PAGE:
Any 3D image actually needs two images. The two photos are taken several centimeters apart–about the distance between your two eyes. When you look into the Viewmaster, each eye is isolated to see only the photograph of what would be seen by that eye, and your brain resolves the two images into one 3D image. On the larger screen, the two images are colored red and blue and superimposed. The red and blue lenses of your glasses each cause one image to disappear, so each eye again sees a slightly different image, and your brain translates them into 3D.”
Quoted text and more information about this hacks can be found at the Tinker.it website.
The ODZ experience started on Saturday morning with a meet and greet breakfast at the hotel. Donna brought some devices with her for a initial hands-on experience during the breakfast. Was fun to see the reactions of those less familiar with the Maemo platform :). In general the N900 is a very cool device, I will not do yet another N900 review here, but I noticed some interesting things in the protos that we had access.
The software is now a bit more polished, the animations are smoother and the vsync issue completely gone. Although the software version that we had access isn’t the last one available at the moment, I’ve seen a more recent version in other n900 protos 😉 , also some third-parties apps aren’t available (e.g Bounce) by default in this protos. The keyboard is also much better than the N810 or N97 keyboard in my opinion, I liked it a lot :).
I didn’t spent much time with the device, in order to give the opportunity to my colleagues to discover the device and make great reviews about it 😉 , but the N900 is clearly the best mobile device so far, for the Internet addicts.
Nokia & Maemo.org presentations
After some quality time with the devices, we went to the BFI to attend some presentations about the Maemo platform and the Maemo Community. There I finally met some “Maemoers” – Gary (lcuk), Andrew (Jaffa), Sebastian (crashanddie) and Jussi Mäkinen from Nokia/Maemo Devices.
Gary, Andrew and Jussi
In the first presentation Jussi talked about the history of the Maemo plataform and also did a great showcase of the OS in an big screen using the TV-out functionality of the device 😉 , followed by a Q&A session. Jussi mentioned a lot our community in his presentation, he said that Nokia learned a lot with the community and the N900 and the Maemo 5 OS was designed with the input collected within the community in the last years, I really felt flattered for being part of the Maemo community .
The next presentation was a showcase of the liqbase application by Gary (lcuk), he were very enthusiastic and very proud of his work during the talk.
The last presentation was done by Andrew(Jaffa), our current council chair, he presented the history behind the Maemo Community and all the interaction channels that we have. Was a very concise summary with some questions from the audience at the end. Andrew is actually a very ‘vocal’ person that talks about our community with a lot of enthusiasm and passion, great to see that.
After a good lunch and a short touristic visit to some London points of interest (inc. the Nokia Flagship store), we finally had a chance to play a bit with the OneDotZero installation.
Me, Neil, Donna, Gerry, Jay and Robbie
The installation was composed by a Nokia N900 connected to 6 large projectors outside the BFI building beaming text onto a big wall. Using the accelerometer of the N900 we were able to change the text beamed by rotating, tilting and shaking the device, as you can see in the videos bellow. Kudos to Gary (luck) for the cool OneDotZero application.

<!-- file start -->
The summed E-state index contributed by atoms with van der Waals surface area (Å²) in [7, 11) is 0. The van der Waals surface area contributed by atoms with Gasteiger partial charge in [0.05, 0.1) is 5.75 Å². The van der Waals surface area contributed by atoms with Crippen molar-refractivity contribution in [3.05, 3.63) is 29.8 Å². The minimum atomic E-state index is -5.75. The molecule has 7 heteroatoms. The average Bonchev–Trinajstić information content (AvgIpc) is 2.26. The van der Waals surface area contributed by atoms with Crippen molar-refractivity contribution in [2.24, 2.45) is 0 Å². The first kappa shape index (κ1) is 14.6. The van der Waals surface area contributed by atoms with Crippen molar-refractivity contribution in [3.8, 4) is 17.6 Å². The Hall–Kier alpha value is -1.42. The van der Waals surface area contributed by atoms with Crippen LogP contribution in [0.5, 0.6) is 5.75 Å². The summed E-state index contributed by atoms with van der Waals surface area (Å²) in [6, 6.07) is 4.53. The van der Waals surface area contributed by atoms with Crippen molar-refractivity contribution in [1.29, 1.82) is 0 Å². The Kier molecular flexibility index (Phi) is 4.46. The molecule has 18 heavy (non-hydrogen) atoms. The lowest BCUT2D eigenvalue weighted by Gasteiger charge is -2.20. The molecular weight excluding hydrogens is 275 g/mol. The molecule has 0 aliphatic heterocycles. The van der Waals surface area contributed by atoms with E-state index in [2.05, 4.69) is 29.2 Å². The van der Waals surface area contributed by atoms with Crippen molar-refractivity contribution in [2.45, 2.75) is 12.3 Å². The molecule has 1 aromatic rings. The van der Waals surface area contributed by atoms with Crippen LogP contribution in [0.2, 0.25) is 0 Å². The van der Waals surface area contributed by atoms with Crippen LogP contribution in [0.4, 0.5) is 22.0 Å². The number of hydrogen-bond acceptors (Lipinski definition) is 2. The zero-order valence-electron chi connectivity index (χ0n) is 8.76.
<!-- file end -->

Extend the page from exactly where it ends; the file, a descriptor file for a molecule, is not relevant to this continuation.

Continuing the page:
GSoC is already over, and the Maemo Community had a very successful participation this year, all students successfully completed the program, some with more difficulties than others, but in general, I’m very happy with the final results.
I hope that all who had involved in our organization have had a very pleasant time and a great learning experience. Let’s hope that we can run similar programs inside our community more times in the future, with the knowledge acquired, the benefits for the community will be even bigger, for sure .
I would like to thank some individuals and some company’s which had an important role in our GSoC participation:
Our mentors: Eduard Bartosh(ed_), Eduardo Lima(etrunko), Florian Boor(florian), Gary Birkett(lcuk), Gustavo Chaves(glima), Luis Felipe Strano Moraes(lfelipe), Rafael Antognolli(antognolli), Thomas Perl(thp), Ulisses Furquim Freire da Silva(Ryback_) and all the others that don’t had an student assigned.
Our Students: Amit Sethi(amit_usual), Andrei Mirestean(andrei1089), Andrey Popelo(apopelo), Feng Gao(derkaiser), Kasun Herath(kasun), Kirtika Ruchandani(rkirti), Lauri Võsandi(v6sa), Max Usachev(plastun), Thiago Borges Abdnur(bolaum) and Zachary Habersang(z4chh).
Our Community: Everybody that proposed project ideas and helped our students, especially the Mer guys (I’m looking at you Stskeeps et al 😉 ).
Nokia: For sponsoring the trip & accommodation of the students and mentors that attended the Mozilla Maemo Danish Weekend held in Copenhagen, especially Quim Gil for the help given during the program.
Texas Instruments: For the Beagleboard kindly offered to Kirtika, was a great help for her project.
Google: For running this successfully program, especially the GSoC team(Leslie, Ellen et al) and the Melange team.
Here’s some screenshots of our students work, more screenshots can be found in lfelipe’s blog.
After run the cool Qt/s60 demos produced by Ariya on my phone, I decided to test if Qt is really cross-platform 😛 . Well, I’ve to say that I’m really impressed, the demos run smoothly on my desktop and as you can see below on my n810
Runs out of the box, I only made a small change in order to assign the device volume buttons to the three animation effects: Slide, Flip, and Rotate, because the menu doesn’t work, probably need some integration with hildon (I’m a Qt noob : ) )
An propriety used in this demo (setOpacity) only exist in Qt 4.5 onwards, and the available version on the maemo repositories is the 4.4, so I commented some lines of code, my changes led to a bug as you can see in the video, the main weather state icon isn’t correctly updated. Note that the demo runs out of the box without any change, but due to the old Qt version used, the animations aren’t shown without a small fix.
The third Qt/s60 demo requires more changes, because of the use of input methods, let’s hope that everything run out of the box in Fremantle.
Yesterday I received a feedback comment here, saying that BlueMaemo can be used to control games in some S60 devices (Thanks Hath!!!), so just tried with my 5800 and the result is in the video above . Playing those games with the tv-out feature of the phone is even cooler